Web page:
The Blackhawks also know what they have to do to support Crawford, whose season ended in December with a 16-9-2 record, 2.27 goals-against average and .929 save percentage.
To keep Crawford on the ice as much as possible and ready for the business end of the season, they’ll have to manage his health when and if he does return from the ailment they still haven’t disclosed. Waite didn’t want to say whether there’d be a concern about Crawford’s health if or when he does play again.
“I’m not a doctor, but I’ve talked to him a few times this summer and he’s feeling good right now,” Waite said. “Hopefully he keeps progressing to being 100 percent. Right now he’s not 100 percent yet but we feel confident that he’s going to be, so when he is he’s going to be the number one goalie and he’s going to play all the games. We’re going to manage those games as well, for sure.”
Among the many issues facing Crawford, the idea he hasn’t skated rubs some the wrong way. Other than an ill-fated skate Feb. 12 in Arizona, Crawford hasn’t been on the ice since his last start Dec. 23 in New Jersey.
Crawford made it clear he didn’t want to discuss what he’s doing to stay in shape.
“I’m not going to get into what I’m doing now,” he said. “Treatments are going well and we’re making small steps and I’m getting a little better so it’s a process. It’s been a process since I left in December. It hasn’t been easy but I’ll be back.”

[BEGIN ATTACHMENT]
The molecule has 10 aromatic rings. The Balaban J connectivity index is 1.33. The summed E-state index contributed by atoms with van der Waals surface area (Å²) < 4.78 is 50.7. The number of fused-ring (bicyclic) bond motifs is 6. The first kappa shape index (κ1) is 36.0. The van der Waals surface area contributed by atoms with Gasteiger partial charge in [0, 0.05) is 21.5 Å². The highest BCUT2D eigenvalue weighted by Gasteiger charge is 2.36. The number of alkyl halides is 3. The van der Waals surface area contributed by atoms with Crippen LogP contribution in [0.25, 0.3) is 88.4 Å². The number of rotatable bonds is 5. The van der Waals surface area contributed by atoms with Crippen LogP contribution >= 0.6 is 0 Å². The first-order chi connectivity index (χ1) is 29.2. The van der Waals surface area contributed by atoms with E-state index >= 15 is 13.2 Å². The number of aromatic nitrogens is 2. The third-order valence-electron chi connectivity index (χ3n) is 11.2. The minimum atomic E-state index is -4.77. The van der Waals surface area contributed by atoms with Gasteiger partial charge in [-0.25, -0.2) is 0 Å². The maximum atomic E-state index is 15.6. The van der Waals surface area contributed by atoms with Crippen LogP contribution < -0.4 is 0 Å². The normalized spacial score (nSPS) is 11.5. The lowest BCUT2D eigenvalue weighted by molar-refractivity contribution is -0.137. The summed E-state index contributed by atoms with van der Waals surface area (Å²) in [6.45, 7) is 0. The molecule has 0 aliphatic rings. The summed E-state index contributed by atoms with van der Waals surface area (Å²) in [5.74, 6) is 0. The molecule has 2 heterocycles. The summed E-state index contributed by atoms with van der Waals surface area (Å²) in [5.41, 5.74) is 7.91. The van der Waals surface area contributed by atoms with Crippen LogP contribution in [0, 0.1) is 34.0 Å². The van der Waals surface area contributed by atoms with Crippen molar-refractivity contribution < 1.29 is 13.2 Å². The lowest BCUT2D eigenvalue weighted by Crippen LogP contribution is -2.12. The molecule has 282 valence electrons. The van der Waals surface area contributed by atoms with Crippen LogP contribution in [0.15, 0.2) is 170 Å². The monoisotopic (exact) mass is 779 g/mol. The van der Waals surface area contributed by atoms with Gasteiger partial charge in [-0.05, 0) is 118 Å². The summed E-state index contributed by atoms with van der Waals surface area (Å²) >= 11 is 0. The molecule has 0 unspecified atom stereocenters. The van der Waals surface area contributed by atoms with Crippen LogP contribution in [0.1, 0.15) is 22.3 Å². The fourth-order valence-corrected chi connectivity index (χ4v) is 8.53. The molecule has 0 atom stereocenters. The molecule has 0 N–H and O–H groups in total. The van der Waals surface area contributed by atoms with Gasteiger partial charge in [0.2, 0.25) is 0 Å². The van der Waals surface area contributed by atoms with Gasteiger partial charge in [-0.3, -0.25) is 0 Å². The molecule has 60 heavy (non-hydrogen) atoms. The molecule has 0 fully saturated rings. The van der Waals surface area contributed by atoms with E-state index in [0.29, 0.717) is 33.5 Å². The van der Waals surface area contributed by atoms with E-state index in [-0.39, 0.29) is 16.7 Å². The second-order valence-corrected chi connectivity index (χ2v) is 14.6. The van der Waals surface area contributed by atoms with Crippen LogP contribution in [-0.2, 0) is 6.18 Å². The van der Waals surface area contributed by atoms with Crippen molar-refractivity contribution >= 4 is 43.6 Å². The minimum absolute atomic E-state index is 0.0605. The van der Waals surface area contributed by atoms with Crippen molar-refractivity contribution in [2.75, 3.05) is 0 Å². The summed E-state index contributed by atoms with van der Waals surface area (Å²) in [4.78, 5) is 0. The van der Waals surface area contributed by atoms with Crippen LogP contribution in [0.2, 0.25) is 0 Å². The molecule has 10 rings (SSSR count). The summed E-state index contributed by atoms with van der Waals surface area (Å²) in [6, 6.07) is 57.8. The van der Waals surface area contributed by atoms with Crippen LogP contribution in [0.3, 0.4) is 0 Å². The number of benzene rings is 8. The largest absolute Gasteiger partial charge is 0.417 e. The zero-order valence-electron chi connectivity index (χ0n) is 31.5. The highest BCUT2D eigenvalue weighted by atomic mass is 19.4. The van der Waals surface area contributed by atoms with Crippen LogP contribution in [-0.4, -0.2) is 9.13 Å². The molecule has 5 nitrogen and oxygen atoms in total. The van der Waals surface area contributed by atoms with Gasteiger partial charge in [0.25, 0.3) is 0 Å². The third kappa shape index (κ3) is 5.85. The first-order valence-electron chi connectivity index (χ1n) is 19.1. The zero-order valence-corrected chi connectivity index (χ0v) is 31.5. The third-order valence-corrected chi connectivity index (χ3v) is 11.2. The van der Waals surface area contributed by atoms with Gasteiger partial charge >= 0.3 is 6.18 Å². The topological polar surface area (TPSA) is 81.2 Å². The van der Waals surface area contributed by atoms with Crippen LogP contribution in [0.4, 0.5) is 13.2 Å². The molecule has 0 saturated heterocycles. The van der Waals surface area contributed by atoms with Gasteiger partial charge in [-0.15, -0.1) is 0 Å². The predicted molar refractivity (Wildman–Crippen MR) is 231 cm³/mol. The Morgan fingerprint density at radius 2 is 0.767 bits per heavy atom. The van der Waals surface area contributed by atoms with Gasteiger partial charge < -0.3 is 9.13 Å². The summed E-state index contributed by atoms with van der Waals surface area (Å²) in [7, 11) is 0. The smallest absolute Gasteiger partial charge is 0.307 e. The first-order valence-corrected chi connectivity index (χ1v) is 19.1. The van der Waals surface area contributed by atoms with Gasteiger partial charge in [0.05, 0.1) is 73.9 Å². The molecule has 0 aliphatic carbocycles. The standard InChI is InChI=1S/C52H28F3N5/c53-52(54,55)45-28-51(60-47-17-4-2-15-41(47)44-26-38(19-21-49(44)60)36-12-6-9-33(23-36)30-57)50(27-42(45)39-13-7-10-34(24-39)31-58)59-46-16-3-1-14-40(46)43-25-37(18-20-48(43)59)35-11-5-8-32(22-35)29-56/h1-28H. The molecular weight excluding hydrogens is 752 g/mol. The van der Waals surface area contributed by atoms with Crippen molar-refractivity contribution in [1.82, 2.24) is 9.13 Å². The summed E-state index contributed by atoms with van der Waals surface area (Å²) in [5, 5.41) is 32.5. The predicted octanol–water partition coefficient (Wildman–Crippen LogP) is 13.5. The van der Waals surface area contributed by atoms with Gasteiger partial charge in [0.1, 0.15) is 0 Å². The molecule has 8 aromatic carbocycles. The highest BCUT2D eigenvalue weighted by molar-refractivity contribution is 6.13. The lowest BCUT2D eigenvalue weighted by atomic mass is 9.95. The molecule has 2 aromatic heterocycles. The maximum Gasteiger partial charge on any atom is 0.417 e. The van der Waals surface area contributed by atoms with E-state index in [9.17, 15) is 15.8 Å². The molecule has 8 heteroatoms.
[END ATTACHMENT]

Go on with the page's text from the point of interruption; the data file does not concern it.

Q speaks. #Blackhawks pic.twitter.com/b53rg11KRD
— Brian Sandalow (@BrianSandalow) July 27, 2018
Waite, who said Crawford has been working in the gym, was asked whether it would behoove Crawford to be skating now, considering the lengthy layoff. Unlike some observers, Waite said “I don’t think there’s any rush getting on the ice right now.”
He pointed to how there are still six weeks until training camp, and that once Crawford is 100 percent healthy, it wouldn’t take him that long to get ready.
“For sure it’s going to take a few games. It’s been since December, but it’s like riding a bike,” Waite said. “I think he’s going to be (able to) step right back into it. A few weeks of good ice time and a couple good exhibition games I think he’s going to be ready to go.”
By the time Crawford is ready to go, Chicago could be well past exhibition games. It could be Nov. 1, Nov. 15, Dec. 1 or even later. And at that point, Crawford would need to work himself into game shape during the heat of a pivotal season for Chicago’s future.
Duncan Keith, when informed that Crawford said he’s getting closer to returning, said “that’s good to hear that he’s getting better.”
“That’s positive. Probably just take as much as you can from that and hope that he keeps getting better,” Keith said. “There’s still a month, a month and a half until training camp and hopefully he’s ready. And if he’s not ready for training camp, hopefully he’s ready for Game 1. If he’s not ready for Game 1, hopefully he’s ready by Christmas or something.”
There is something Crawford is sure of: He’ll be able to return to the form that had him in contention for his first Vezina Trophy.
“I don’t doubt that at all,” Crawford said.